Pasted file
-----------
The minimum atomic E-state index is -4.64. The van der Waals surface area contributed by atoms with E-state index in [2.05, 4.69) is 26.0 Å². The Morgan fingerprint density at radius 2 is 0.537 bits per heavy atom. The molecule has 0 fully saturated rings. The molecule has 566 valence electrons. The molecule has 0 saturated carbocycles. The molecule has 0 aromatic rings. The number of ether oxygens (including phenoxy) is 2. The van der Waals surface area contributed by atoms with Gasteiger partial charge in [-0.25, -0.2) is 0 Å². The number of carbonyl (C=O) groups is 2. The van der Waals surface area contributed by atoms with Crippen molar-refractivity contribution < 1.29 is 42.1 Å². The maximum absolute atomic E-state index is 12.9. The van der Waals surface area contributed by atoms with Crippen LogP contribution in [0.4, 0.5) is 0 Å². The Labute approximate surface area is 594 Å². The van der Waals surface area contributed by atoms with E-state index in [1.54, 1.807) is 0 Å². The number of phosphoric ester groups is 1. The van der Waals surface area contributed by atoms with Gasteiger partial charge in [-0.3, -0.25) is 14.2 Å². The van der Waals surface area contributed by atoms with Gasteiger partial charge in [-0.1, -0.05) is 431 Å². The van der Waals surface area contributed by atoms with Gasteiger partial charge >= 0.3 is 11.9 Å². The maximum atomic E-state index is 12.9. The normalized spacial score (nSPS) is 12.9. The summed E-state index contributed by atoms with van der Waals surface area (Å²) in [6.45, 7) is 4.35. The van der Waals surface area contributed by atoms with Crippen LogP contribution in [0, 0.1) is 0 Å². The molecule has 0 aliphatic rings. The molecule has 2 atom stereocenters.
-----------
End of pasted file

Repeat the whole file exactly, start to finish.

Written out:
The minimum atomic E-state index is -4.64. The van der Waals surface area contributed by atoms with E-state index in [2.05, 4.69) is 26.0 Å². The Morgan fingerprint density at radius 2 is 0.537 bits per heavy atom. The molecule has 0 fully saturated rings. The molecule has 566 valence electrons. The molecule has 0 saturated carbocycles. The molecule has 0 aromatic rings. The number of ether oxygens (including phenoxy) is 2. The van der Waals surface area contributed by atoms with Gasteiger partial charge in [-0.25, -0.2) is 0 Å². The number of carbonyl (C=O) groups is 2. The van der Waals surface area contributed by atoms with Crippen molar-refractivity contribution < 1.29 is 42.1 Å². The maximum absolute atomic E-state index is 12.9. The van der Waals surface area contributed by atoms with Crippen LogP contribution in [0.4, 0.5) is 0 Å². The Labute approximate surface area is 594 Å². The van der Waals surface area contributed by atoms with E-state index in [1.54, 1.807) is 0 Å². The number of phosphoric ester groups is 1. The van der Waals surface area contributed by atoms with Gasteiger partial charge in [-0.3, -0.25) is 14.2 Å². The van der Waals surface area contributed by atoms with Gasteiger partial charge in [-0.1, -0.05) is 431 Å². The van der Waals surface area contributed by atoms with Gasteiger partial charge >= 0.3 is 11.9 Å². The maximum atomic E-state index is 12.9. The normalized spacial score (nSPS) is 12.9. The summed E-state index contributed by atoms with van der Waals surface area (Å²) in [6.45, 7) is 4.35. The van der Waals surface area contributed by atoms with Crippen LogP contribution in [0, 0.1) is 0 Å². The molecule has 0 aliphatic rings. The molecule has 2 atom stereocenters.